Exhibition of artwork by Jimmy Mirikitani

  • en

Jun 200710 Aug 200712

Oregon Nikkei Legacy Center
Portland, Oregon
United States

The Art of Jimmy Mirikitani
June 10 - August 12, 2007

This summer ONLC is hosting a collection of paintings and drawings by Jimmy Mirkitani that explore his life and work, the lasting impacts of war and discrimination, and the healing power of creativity.

"Make art not war" is Jimmy Mirikitani’s motto. Jimmy is an 87-year-old artist who was born in Sacramento, California in 1920 and raised and educated in Hiroshima, Japan. He returned to the United States in 1938 to pursue a career in art, and was living in Seattle with his sister Kazuko when the Japanese attacked Pearl Harbor on December 7, 1941.

Executive Order 9066 forced Jimmy and his sister to leave their home and move to separate internment camps hundreds of miles apart. Jimmy was sent to Tule Lake War Relocation Camp, located about 150 miles south of the Oregon-California border. He renounced his U.S. citizenship in protest there. After the war ended, Jimmy and hundreds of others continued to be held without charge, first in Tule Lake, then in a Department of Justice INS camp in Crystal City, Texas. He was transferred to “relaxed internment,” working the 12 hour night shift, 6 days a week, sorting vegetables on an assembly line at Seabrook Farms in New Jersey, and was released from there in August of 1947. A single lawyer, Wayne Collins, worked for decades to help Jimmy and 5,000 other renunciants reclaim the citizenship they had given up under duress.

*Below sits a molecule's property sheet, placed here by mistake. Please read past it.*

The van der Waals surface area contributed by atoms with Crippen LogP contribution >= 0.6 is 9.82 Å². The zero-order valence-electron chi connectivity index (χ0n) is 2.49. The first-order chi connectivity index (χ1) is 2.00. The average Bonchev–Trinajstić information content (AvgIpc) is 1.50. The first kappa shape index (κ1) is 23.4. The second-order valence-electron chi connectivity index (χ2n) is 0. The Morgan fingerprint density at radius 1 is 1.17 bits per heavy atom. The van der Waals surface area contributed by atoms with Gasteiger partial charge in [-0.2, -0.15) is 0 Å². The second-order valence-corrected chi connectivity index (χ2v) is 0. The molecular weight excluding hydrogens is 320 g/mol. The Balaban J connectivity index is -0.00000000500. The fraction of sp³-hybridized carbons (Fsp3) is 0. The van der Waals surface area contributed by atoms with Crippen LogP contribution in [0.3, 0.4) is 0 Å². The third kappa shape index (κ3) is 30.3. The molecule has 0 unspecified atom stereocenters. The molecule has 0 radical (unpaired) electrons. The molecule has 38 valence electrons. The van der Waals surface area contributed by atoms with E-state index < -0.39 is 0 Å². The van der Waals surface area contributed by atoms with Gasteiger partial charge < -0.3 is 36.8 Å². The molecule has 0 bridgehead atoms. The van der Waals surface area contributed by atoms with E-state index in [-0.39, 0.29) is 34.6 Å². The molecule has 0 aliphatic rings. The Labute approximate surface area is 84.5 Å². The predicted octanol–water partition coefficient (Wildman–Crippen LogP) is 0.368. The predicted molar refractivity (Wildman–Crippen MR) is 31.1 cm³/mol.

Jimmy arrived in New York City in the early 1950s to attempt to resume his art career. When an art professor found him sleeping in the Columbia University library, he was referred to the New York Buddhist Church where he was provided with room, board, and training as a cook. For years, he traveled the East Coast working seasonal jobs.

Jimmy’s U.S. citizenship was finally restored in 1959, but by then he had moved so often that the government’s letter never reached him. Eventually, Jimmy became a live-in cook on Park Avenue. But when his employer died in the late 1980’s, Jimmy found himself without home or job. Within a year he was homeless and living in Washington Square Park in New York City, selling his artwork to survive. He was homeless for two decades.

In 2001, he met Linda Hattendorf, who later produced a documentary film, The Cats of Mirikitani, about Jimmy’s life and work. She helped him apply for Social Security, SSI, and housing benefits, and in 2002 he moved into an assisted-living retirement center. Later that same year, he was reunited with his sister Kazuko for the first time in 60 years.

Portland showing made possible by The Wing Luke Asian Museum. Curated by Roger Shimomura, American artist and former internee. Exhibit graphic design by Wilmer Galindo and Michelle Kumata. Thanks also to Linda Hattendorf, director of the documentary film The Cats of Mirikitani.

Exhibit hours:
Tuesday - Saturday 11 am to 3 pm, Sundays noon to 3 pm.
Admission is $3 (free for Friends of the Legacy Center).

Oregon Nikkei Legacy Center
121 NW 2nd Avenue
Portland, OR 97209



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Oregon_Nikkei . Last modified Jul 09, 2010 12:11 p.m.

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